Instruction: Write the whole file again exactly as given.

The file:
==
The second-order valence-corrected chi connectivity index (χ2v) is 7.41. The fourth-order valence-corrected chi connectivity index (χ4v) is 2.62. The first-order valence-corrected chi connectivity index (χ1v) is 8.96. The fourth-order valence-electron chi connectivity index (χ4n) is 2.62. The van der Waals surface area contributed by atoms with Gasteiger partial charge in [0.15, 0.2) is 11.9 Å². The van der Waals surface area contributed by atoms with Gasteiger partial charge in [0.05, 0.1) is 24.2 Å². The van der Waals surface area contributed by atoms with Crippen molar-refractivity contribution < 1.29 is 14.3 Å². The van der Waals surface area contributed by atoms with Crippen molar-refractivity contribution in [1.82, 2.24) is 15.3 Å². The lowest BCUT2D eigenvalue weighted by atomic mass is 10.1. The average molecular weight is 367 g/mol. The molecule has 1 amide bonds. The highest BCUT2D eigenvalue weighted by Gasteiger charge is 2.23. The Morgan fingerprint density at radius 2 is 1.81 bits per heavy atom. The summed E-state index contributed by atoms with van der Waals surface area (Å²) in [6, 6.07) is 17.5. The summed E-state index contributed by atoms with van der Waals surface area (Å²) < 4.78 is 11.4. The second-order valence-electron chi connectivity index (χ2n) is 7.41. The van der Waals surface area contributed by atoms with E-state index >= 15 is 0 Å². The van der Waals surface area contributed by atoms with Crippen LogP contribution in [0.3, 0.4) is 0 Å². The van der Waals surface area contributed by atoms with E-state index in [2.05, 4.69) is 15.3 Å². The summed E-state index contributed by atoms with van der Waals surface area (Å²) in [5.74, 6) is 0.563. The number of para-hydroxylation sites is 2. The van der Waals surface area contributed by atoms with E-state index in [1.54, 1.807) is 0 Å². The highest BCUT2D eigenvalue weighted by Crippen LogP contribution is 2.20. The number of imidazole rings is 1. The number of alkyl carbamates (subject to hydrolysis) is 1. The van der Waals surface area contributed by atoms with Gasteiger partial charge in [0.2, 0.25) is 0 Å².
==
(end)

The second-order valence-corrected chi connectivity index (χ2v) is 7.41. The fourth-order valence-corrected chi connectivity index (χ4v) is 2.62. The first-order valence-corrected chi connectivity index (χ1v) is 8.96. The fourth-order valence-electron chi connectivity index (χ4n) is 2.62. The van der Waals surface area contributed by atoms with Gasteiger partial charge in [0.15, 0.2) is 11.9 Å². The van der Waals surface area contributed by atoms with Gasteiger partial charge in [0.05, 0.1) is 24.2 Å². The van der Waals surface area contributed by atoms with Crippen molar-refractivity contribution < 1.29 is 14.3 Å². The van der Waals surface area contributed by atoms with Crippen molar-refractivity contribution in [1.82, 2.24) is 15.3 Å². The lowest BCUT2D eigenvalue weighted by atomic mass is 10.1. The average molecular weight is 367 g/mol. The molecule has 1 amide bonds. The highest BCUT2D eigenvalue weighted by Gasteiger charge is 2.23. The Morgan fingerprint density at radius 2 is 1.81 bits per heavy atom. The summed E-state index contributed by atoms with van der Waals surface area (Å²) in [6, 6.07) is 17.5. The summed E-state index contributed by atoms with van der Waals surface area (Å²) < 4.78 is 11.4. The second-order valence-electron chi connectivity index (χ2n) is 7.41. The van der Waals surface area contributed by atoms with E-state index >= 15 is 0 Å². The van der Waals surface area contributed by atoms with Crippen LogP contribution in [0.3, 0.4) is 0 Å². The van der Waals surface area contributed by atoms with E-state index in [2.05, 4.69) is 15.3 Å². The summed E-state index contributed by atoms with van der Waals surface area (Å²) in [5.74, 6) is 0.563. The number of para-hydroxylation sites is 2. The van der Waals surface area contributed by atoms with E-state index in [1.54, 1.807) is 0 Å². The highest BCUT2D eigenvalue weighted by Crippen LogP contribution is 2.20. The number of imidazole rings is 1. The number of alkyl carbamates (subject to hydrolysis) is 1. The van der Waals surface area contributed by atoms with Gasteiger partial charge in [0.2, 0.25) is 0 Å².